I am not trying to say that all the information being put out there on the internet is somehow inviolably valuable or true or inspired. But somewhere in that massive chaos of information sharing exist nuggets of clarity, of reality, of truth. It might be buried or obfuscated or overshadowed by an amazing amount of disinformation, but that is the case with any truth anywhere. History textbooks go out of date as fast as Science textbooks, and that is saying something.

       What we can say about this new information age is that never before has the truth existed with such abundance and variety and possibility; and at the same time, never has there been so much untruth heaped on top of it to cover it up. But combine that truth with the human-energy that social media has released, and the result is bound to be real Truth.

       What the Arab Spring showed us, what perhaps these new protests in Egypt are showing us (led by the fearlessness and defiance of art), is that while success is not a guaranteed outcome of these new-age, internet-sparked revolutions, it is a definite and undeniable possibility. The unstoppable reality is that the world is getting younger, smarter, and more connected; the future doesn't look bright for the dictators, autocrats, and entrenched powers of this world.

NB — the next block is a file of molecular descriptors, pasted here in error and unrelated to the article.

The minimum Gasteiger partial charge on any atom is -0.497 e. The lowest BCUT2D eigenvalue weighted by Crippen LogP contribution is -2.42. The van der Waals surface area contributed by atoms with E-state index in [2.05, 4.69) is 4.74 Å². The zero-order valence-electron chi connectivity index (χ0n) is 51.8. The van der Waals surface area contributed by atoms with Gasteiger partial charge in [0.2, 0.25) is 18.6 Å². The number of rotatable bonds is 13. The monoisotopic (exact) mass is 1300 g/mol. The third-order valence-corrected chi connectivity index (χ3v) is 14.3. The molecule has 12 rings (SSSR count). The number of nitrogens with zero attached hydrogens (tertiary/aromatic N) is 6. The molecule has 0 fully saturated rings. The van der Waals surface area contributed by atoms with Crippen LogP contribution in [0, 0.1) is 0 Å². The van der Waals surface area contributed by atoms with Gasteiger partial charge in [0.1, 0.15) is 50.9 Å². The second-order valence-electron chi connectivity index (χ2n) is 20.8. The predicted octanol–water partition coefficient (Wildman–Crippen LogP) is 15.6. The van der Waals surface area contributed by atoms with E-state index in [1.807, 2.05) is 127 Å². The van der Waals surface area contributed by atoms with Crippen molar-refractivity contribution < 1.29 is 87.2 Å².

The vanguard of political control has always been education, information indoctrination from the earliest age. As the US continually de-funds and destroys its educational system and as education in many countries remains locked in a traditional "pedagogies of oppression", the shackles are being circumvented in other ways thanks to the internet. It is fomenting a social-geology that thrusts up from the core a million little active volcanoes that aren't definitively going to erupt, that might not even be that dangerous if they do, but just as well they may lay waste to our political order like a modern day Pompeii.

       Whether this internet-phenomenon becomes complacent like Huxley's Brave New World or authentic and revolutionary is yet to be seen. One thing is for certain: it will not be contained. It will writhe against the bars of any Orwellian dystopia that might try to control it.